A collaboration with the teams of Tim Tolker-Nielsen (University of Copenhagen), Paul Williams (University of Nottingham), Sophie Bleves and Bérengère Ize (LISM-Marseille) led to the discovery of a new mechanism to control the release of extracellular DNA (eDNA) in Pseudomonas aeruginosa.
Pseudomonas aeruginosa is a highly adaptable bacterial pathogen responsible for severe acute and chronic human infections including many associated with biofilms. The biofilm extracellular matrix incorporates extracellular DNA (eDNA) that stabilizes biofilm architecture and confers tolerance to antibiotics. From a transposon mutagenesis screen for mutants exhibiting defective eDNA release that may be pqs system controlled, we obtained transposon insertions that mapped to the first two genes in the tatABC operon that codes for the twin arginine translocase (Tat) protein secretion pathway. The Tat system exports folded proteins out of the cytoplasm and across the cytoplasmic membrane in an ATP-independent manner. Here we show that disruption of Tat substantially reduces eDNA release and results in the formation of defective P. aeruginosa biofilms susceptible to antibiotic treatment. The auhtors discovered that the eDNA release defect in the tat mutants was a consequence of a perturbation in pqs signalling such that biofilm extracellular matrix components including eDNA, phenazines and rhamnolipids as well as microvesicles that contribute to pqs signalling are not released or produced.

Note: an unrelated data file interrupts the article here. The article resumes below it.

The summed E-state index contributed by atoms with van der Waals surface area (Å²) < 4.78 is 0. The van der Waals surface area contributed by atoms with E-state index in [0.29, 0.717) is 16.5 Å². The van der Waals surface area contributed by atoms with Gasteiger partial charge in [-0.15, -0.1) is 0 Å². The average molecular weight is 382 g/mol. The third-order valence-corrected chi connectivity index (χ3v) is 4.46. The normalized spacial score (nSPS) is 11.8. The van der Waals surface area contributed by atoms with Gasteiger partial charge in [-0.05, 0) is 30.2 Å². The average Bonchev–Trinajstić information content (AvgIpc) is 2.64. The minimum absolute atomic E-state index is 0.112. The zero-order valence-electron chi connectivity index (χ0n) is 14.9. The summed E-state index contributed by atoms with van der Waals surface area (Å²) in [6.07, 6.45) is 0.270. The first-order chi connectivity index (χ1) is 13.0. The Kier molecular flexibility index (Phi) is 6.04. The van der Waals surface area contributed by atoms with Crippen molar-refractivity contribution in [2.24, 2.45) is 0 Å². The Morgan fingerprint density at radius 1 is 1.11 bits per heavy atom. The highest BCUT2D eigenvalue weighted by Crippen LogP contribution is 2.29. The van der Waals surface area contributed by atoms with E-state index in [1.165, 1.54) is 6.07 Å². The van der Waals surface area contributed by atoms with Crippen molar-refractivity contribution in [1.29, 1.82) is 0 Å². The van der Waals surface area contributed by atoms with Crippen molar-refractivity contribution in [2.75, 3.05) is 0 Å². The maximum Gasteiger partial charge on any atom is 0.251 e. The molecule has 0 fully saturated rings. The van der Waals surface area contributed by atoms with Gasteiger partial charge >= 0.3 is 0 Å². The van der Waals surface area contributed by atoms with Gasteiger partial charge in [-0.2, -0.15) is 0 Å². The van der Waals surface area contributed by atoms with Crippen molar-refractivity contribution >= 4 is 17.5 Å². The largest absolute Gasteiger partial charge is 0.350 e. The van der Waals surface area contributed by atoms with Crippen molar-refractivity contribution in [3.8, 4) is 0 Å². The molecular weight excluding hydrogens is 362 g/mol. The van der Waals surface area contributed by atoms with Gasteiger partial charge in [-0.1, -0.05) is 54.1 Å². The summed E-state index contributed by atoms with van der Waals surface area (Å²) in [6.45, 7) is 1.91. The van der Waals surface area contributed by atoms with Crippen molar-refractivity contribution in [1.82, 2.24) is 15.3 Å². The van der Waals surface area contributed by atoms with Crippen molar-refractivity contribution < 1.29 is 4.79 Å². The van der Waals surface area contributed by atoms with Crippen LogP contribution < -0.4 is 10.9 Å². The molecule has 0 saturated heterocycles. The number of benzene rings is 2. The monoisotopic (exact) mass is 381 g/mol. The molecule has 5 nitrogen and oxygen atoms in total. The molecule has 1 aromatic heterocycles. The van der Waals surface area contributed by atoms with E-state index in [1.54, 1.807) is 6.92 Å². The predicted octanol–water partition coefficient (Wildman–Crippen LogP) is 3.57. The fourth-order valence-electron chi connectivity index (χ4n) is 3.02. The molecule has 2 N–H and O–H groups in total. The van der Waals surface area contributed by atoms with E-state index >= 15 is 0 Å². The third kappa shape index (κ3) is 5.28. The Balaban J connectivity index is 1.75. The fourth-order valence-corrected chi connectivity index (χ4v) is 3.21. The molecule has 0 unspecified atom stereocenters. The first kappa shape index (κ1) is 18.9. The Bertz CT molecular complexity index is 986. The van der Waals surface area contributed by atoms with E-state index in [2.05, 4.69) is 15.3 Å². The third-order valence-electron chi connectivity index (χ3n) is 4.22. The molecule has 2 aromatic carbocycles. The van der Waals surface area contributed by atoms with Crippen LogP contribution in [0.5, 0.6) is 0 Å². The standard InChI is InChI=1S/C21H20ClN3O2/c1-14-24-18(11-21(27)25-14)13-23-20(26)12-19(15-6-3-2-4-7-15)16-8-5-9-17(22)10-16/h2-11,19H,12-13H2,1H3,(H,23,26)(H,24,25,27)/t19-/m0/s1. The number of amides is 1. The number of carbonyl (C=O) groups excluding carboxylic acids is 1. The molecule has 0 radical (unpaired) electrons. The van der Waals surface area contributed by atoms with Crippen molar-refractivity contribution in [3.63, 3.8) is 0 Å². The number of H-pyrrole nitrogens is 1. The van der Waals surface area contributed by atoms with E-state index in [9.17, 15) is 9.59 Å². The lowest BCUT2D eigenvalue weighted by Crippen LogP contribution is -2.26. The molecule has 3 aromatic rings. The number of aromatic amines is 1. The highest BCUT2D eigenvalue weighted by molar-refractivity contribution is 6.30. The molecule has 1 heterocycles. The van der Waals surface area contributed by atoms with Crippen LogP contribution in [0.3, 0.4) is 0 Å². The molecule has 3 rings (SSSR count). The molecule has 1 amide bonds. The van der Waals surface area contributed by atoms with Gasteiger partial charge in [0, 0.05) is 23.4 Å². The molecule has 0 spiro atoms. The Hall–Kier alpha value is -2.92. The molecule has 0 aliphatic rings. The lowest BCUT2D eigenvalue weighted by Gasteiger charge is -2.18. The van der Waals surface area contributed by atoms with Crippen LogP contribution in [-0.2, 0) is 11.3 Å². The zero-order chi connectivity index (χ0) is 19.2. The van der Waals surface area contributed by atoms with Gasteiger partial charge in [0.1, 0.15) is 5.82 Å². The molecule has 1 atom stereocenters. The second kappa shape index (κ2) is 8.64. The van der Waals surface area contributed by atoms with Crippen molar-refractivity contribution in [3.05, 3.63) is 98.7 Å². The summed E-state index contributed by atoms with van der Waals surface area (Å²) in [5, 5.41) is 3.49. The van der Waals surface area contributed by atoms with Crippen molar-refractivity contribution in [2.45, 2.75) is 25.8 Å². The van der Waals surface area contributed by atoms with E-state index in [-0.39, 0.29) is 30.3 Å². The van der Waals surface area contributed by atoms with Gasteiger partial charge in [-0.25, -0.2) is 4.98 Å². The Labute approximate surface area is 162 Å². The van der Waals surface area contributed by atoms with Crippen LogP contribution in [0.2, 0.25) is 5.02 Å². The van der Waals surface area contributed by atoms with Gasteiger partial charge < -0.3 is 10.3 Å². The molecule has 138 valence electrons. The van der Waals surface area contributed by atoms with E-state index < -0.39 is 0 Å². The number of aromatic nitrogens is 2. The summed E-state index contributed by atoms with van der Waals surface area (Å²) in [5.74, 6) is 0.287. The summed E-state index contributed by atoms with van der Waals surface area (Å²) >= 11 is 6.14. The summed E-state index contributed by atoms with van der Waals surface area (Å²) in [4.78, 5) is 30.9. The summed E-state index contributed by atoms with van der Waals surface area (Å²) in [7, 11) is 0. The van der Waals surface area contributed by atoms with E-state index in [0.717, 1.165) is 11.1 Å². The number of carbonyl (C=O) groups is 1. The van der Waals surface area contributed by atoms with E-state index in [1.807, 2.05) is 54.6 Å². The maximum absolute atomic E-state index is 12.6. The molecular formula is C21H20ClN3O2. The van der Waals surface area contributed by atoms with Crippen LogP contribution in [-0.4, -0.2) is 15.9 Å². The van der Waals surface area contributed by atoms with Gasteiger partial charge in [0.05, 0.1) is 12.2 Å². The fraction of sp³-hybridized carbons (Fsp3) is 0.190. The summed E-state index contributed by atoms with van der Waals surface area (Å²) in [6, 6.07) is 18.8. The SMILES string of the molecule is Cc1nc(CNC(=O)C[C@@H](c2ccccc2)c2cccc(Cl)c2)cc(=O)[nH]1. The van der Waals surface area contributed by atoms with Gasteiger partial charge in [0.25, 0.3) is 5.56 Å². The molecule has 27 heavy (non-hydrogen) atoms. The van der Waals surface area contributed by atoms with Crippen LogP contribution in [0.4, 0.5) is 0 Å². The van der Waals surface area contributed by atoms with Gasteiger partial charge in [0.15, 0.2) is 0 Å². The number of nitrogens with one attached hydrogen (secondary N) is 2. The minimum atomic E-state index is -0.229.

By Eliza Ye-Chen Soh, Frances Smith, Maxime Rémi Gimenez, Liang Yang, Rebecca Munk Vejborg, Matthew Fletcher, Nigel Halliday, Sophie Bleves, Stephan Heeb, Miguel Cámara, Michael Givskov, Kim R Hardie, Tim Tolker-Nielsen#, Bérengère Ize#, Paul Williams#
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Published on 30/08/2021